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Thursday, 23 June 2016

Butterick 6495

Sewing this dress was not without its problems - but they were all problems of my own making. :)

I purchased this 1970's pattern off Ebay.  It was complete, which seems rarer for children's sewing patterns because of all the little fiddly pieces that can easily go astray - the bottom of the envelope was also split so it was even more of a surprise to find it complete!

It should have been fairly easy to construct - but my first mistake was snipping into the facing fabric when trimming the neck seam.  My finger points to the evidence above!  I decided to cover this with some ribbon I had that I think previously had been used to wrap a present.  I did however justify doing this as facings are a pet hate of mine - they always seem to poke over to the front of the fabric as catch stitching at the side seams never seems to be enough to anchor it.  Well these are well and truly anchored now.

The second thing that had me flinging this dress across the room was its three inch hem allowance.  I cannot sew a wide hem onto an a-line dress/skirt.  I can't.  I tried gathering, steaming, tiny darting, just 'going for it' (my preferred method) and it all looked like a dog's dinner.  I gave up after the third attempt - trimmed the hem allowance down to an inch and did a narrow turned up hem.  I have since researched wide curved hems and I could have tried cutting out notches out of the wider turned fabric and closing them in with a whipstitch.  Any other tips gratefully, gratefully received.

Despite all that I love the finished dress.  How can I not - it's a teeny tiny cherry dress.   It consists of the simple (hah!) A-line dress and an apron that is fastened onto the front bodice with buttons.  The buttons used were from my charity shop button tin.

The apron then ties at the back. 

 I did try and produce a nice finish to the garment as I am giving it to my local school for their school fair raffle.

I put in a handmade label....

...inserted a lapped zip...

... and french seamed all of the seams, apart from the centre back - which I finished with a binding.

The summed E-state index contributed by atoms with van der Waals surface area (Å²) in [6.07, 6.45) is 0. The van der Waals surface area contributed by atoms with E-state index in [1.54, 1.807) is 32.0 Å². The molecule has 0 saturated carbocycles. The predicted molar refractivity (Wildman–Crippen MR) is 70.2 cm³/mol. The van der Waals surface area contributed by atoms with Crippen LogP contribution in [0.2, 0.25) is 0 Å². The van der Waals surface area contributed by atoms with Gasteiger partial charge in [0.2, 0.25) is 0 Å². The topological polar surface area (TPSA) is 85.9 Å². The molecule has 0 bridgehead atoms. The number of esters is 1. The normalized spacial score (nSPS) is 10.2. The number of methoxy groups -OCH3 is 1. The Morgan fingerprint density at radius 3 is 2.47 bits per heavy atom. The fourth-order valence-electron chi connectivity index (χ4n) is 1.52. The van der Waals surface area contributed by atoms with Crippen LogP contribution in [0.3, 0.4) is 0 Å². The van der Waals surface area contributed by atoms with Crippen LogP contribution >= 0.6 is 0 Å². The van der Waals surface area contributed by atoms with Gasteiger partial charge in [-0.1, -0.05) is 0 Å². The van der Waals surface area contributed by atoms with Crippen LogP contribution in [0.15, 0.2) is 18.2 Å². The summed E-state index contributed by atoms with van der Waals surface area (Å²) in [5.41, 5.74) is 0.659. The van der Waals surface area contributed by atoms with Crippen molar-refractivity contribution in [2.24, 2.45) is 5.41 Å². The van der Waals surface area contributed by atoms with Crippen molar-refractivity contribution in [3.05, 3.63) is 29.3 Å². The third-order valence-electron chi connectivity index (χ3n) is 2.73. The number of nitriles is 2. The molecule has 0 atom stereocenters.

I printed out a label for the dress and I hope it raises some funds for the school.  A special thank you to my sister who gave me the fabric. xxx


  1. This is a truly adorable dress. I love a cherry print!

    As for the deep hem on a rounded edge...I do a lot of this in October/November. I have an overpadded ironing board and glasshead pins. I pin the hem up on the board, leaving the excess bumped up between the pins, and then I iron the 'bumps' over and pin them down. I go all the way around the hem, pinning it first, and then I adjust and iron over the pins. There will be adjustments.
    I have to remember to pull the pins trapped under the fabric, and I have forgotten a few. If it's a big hem, it's a royal pain, but they aren't my dresses, so I do what I contracted for.
    And the girls look so cute in them, it's hard to say no.

    1. Oooh thanks for the tip. This sounds like it would give a more even result than I managed to achieve - I think I had trouble dealing with the excess consistently through the hem if you see what I mean. Thank you for your advice. :)

  2. Sooo Cuuuute :D
    Who ever gets this, will love it to bits! Doing things like this for charity must feel so good, such a nice thing to do :)

    1. I just love all those vintage patterns you see for young girl's dresses but my circle of friends now all have older children... and I am in nooooo way broody! I just love any excuse to make these up.

  3. What a darling little dress - but small patterns can be awfully fiddly! I think hem facings work well when the side seams are slanted or the hemline has a curve, but I don't normally remember to do them myself.